N.C. State University will begin a thorough review of the school’s Greek system in the wake of recent incidents that led to the closure of one fraternity and the suspension of another, officials said Wednesday.
The university announced Wednesday that it was immediately closing the Tau chapter of Pi Kappa Phi after the discovery of a pledge book that contained racially and sexually offensive comments.
Meanwhile, the NCSU chapter of Alpha Tau Omega was suspended earlier this month after police found drugs at the fraternity house and a woman said she was sexually assaulted there.
“We know what they say their values are, but we see evidence with a number of fraternities not living up to those values,” NCSU Chancellor Randy Woodson said.
He said the contents of the Pi Kappa Phi pledge notebook, which was reportedly found at a restaurant near campus, shed light on an “unacceptable culture” within the fraternity.
The book was reportedly filled with quotations including, “if she’s hot enough, she doesn’t need a pulse” and “that tree is so perfect for lynching.”
In a statement released by the university, Woodson said he hoped the closure of Pi Kappa Phi “makes it clear that there is no place for intolerance, sexism and racism at NC State.”
Members of the fraternity agreed to the disbandment, according to the university. Phi Kappa Phi will vacate its on-campus location, and the university will reassign members to housing as needed.
The group will have the opportunity to return to NCSU as a campus organization in 2018, according to the university.
The Pi Kappa Phi chapter had 66 members during the 2013-14 academic year, according to an annual report from NCSU’s Greek Life department.
Woodson said the university will not punish individual members of the fraternity because the quotations in the book did not include any direct threats. He said the comments fall under the right to free speech and do not violate the code of student conduct.
Even so, Woodson said the comments in the book were out of line.
“I was very concerned members of our community would think and write such derogatory things toward women and minorities,” he said in an interview.
The national headquarters of Pi Kappa Phi, based in Charlotte, also announced the closure Wednesday.
A statement from the organization said it closed the chapter “for conduct inconsistent with the fraternity’s values and the fundamental principle of human dignity.”
“The quotes in the journal are reprehensible, unacceptable and perpetuate hateful stereotypes,” Pi Kappa Phi Chief Executive Officer Mark E. Timmes said in a statement. “The students recognize they violated our standards and have accepted responsibility.”
Mike Mullen, NCSU’s vice chancellor and dean of academic and student affairs, will lead the review of Greek Life on campus, according to the university. The review will involve the school’s four Greek councils and examine issues such as sexual misconduct, substance abuse and diversity.
“We set high standards for all of our students, including our Greek community, and we fully expect them to embrace this challenge, raise the behavioral bar and work proactively to create the best Greek system possible,” Mullen said in a statement.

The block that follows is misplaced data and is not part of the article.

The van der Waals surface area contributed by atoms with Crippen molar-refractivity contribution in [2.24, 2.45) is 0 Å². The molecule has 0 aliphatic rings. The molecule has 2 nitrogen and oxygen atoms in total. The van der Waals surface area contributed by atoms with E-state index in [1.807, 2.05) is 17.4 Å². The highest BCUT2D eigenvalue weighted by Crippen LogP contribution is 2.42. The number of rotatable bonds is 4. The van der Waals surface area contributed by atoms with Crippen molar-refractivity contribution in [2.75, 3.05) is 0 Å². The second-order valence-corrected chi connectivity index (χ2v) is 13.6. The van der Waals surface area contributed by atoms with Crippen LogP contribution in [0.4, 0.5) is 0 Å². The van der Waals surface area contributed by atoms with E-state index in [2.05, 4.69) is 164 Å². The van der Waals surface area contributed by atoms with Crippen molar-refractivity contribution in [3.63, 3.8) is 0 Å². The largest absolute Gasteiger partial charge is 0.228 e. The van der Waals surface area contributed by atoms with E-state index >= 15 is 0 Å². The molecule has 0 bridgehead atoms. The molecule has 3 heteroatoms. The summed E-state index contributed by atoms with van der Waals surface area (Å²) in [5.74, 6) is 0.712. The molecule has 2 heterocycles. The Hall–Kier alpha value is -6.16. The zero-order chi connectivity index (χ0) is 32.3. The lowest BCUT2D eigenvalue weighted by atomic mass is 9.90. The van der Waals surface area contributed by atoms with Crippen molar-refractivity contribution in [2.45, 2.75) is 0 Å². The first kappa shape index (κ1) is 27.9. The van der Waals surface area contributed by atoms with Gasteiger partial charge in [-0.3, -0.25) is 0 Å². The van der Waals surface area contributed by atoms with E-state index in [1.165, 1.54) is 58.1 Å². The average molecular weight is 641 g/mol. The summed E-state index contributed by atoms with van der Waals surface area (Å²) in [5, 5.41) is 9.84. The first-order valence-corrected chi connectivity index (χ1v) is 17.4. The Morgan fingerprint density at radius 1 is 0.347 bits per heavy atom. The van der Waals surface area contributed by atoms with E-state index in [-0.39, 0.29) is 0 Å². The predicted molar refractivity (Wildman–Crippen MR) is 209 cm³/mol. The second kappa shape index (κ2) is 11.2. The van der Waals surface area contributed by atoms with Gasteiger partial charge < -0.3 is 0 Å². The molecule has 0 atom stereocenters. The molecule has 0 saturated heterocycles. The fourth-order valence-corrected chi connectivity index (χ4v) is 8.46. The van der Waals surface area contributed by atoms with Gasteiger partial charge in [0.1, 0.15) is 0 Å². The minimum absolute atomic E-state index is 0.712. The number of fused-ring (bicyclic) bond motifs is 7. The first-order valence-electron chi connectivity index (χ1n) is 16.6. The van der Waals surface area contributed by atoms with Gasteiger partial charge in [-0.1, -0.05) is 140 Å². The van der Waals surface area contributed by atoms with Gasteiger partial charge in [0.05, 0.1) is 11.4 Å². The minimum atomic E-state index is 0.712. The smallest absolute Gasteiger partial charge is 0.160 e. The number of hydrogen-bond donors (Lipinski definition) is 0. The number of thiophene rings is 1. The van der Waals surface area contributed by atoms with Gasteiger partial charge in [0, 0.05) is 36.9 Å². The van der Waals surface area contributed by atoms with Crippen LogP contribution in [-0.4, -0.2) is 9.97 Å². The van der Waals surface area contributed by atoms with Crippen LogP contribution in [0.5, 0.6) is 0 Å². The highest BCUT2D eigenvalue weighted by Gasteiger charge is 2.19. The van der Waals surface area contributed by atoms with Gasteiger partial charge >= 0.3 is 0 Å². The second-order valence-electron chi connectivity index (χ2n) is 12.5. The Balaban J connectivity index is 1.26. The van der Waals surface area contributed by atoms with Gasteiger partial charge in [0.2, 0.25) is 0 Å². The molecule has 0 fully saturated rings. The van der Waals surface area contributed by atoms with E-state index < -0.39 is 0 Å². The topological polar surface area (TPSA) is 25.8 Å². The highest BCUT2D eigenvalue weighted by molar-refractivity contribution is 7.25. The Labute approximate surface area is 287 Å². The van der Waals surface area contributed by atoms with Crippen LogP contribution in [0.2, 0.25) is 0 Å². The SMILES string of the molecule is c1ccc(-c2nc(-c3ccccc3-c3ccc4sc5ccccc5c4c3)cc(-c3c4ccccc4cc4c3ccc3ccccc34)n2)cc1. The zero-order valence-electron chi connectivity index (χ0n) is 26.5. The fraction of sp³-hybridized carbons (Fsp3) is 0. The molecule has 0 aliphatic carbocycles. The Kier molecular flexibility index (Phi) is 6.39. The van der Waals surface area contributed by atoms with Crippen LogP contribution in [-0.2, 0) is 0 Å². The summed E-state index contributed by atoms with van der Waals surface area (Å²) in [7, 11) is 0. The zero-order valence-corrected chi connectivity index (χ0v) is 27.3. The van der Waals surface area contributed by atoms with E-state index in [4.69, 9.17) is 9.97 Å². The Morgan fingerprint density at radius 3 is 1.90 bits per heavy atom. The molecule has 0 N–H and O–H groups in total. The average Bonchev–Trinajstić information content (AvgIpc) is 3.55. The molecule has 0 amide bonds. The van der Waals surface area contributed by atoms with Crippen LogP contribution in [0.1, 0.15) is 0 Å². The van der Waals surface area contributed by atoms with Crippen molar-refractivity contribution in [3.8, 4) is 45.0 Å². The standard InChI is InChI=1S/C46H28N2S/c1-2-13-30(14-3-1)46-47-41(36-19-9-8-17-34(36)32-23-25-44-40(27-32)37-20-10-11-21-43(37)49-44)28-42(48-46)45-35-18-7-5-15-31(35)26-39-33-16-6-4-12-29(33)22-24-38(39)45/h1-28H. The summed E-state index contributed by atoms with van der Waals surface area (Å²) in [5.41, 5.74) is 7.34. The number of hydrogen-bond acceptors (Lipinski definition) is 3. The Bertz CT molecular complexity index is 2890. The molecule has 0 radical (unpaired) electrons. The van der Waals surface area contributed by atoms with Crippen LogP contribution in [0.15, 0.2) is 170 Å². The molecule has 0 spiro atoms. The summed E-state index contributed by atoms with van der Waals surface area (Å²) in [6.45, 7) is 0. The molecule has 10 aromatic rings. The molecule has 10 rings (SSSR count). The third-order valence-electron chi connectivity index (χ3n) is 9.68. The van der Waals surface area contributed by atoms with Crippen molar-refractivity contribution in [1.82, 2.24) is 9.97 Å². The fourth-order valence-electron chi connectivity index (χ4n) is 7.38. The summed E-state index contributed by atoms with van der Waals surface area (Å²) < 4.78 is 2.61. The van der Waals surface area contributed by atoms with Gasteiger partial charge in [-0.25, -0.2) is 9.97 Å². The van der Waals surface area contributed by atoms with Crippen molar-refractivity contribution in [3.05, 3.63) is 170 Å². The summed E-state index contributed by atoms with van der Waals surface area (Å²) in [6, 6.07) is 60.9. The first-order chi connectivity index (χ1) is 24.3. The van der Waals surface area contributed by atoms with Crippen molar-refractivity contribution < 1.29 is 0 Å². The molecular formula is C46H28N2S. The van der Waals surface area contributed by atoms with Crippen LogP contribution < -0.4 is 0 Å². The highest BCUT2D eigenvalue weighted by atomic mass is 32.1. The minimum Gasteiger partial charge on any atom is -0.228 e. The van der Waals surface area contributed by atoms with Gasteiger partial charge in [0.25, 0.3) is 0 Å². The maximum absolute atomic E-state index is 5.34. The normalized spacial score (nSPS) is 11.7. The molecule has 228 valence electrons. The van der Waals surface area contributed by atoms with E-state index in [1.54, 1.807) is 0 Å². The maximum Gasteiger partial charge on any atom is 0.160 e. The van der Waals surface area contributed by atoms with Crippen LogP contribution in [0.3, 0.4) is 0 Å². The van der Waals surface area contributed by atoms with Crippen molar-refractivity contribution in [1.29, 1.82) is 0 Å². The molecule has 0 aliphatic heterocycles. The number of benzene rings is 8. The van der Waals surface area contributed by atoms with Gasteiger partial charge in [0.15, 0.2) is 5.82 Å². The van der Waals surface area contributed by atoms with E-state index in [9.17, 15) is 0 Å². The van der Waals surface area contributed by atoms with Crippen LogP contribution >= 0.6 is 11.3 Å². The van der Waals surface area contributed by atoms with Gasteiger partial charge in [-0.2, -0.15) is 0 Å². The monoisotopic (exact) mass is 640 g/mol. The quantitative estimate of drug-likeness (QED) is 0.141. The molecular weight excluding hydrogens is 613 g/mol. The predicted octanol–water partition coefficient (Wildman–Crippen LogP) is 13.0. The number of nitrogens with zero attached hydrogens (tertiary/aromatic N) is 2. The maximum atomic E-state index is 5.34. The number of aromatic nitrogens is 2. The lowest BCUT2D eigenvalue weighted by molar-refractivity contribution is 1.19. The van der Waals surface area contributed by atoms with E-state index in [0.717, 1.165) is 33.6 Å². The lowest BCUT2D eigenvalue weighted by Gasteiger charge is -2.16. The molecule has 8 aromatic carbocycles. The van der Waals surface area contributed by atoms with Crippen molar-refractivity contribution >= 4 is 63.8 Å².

The Interfraternity Council, which includes Pi Kappa Phi and Alpha Tau Omega, issued a statement Monday saying all affiliated fraternities would halt social activities to help refocus the Greek community.
“Recent allegations of behavioral issues do not reflect the overwhelming members or the values of our fraternities at NC State,” Interfraternity Council President John Stewart said in the statement.
Fraternities under scrutiny
Woodson said it’s too soon to tell what changes could be made after the review process. It’s unclear when the review will begin or how long it will take.
The fraternity suspensions at NCSU come at a time when fraternities across the country are facing scrutiny for bad behavior.
Members of Kappa Delta Rho at Penn State University are accused of posting pictures of naked, unconscious women on a secret Facebook page.
The national chapter of Sigma Alpha Epsilon closed the chapter at the University of Oklahoma earlier this month after a video surfaced of fraternity members singing a racist song.
The University of Houston recently suspended the Sigma Chi fraternity chapter while officials investigate allegations of hazing.
At NCSU, several fraternities are currently suspended.
Phi Beta Sigma, which was suspended last year for a hazing incident, can return to campus in 2018.
Phi Gamma Delta is on probation and subject to alcohol restrictions. Theta Chi is suspended pending the investigation into a 2014 allegation of sexual assault.
The university also dissolved four fraternities in recent years: Alpha Sigma Pi for alcohol violations, infliction or threat of bodily harm and failure to comply; Delta Kappa Epsilon for failing to abide by university standards for recognition; Pi Kappa Alpha for alcohol violations and damage to university property, creating a safety hazard and disorderly conduct; and Zeta Psi for hazing, alcohol violations and providing false information to the university.
Woodson said Greek communities must address the culture on college campuses across the country.
“It’s a national challenge,” he said.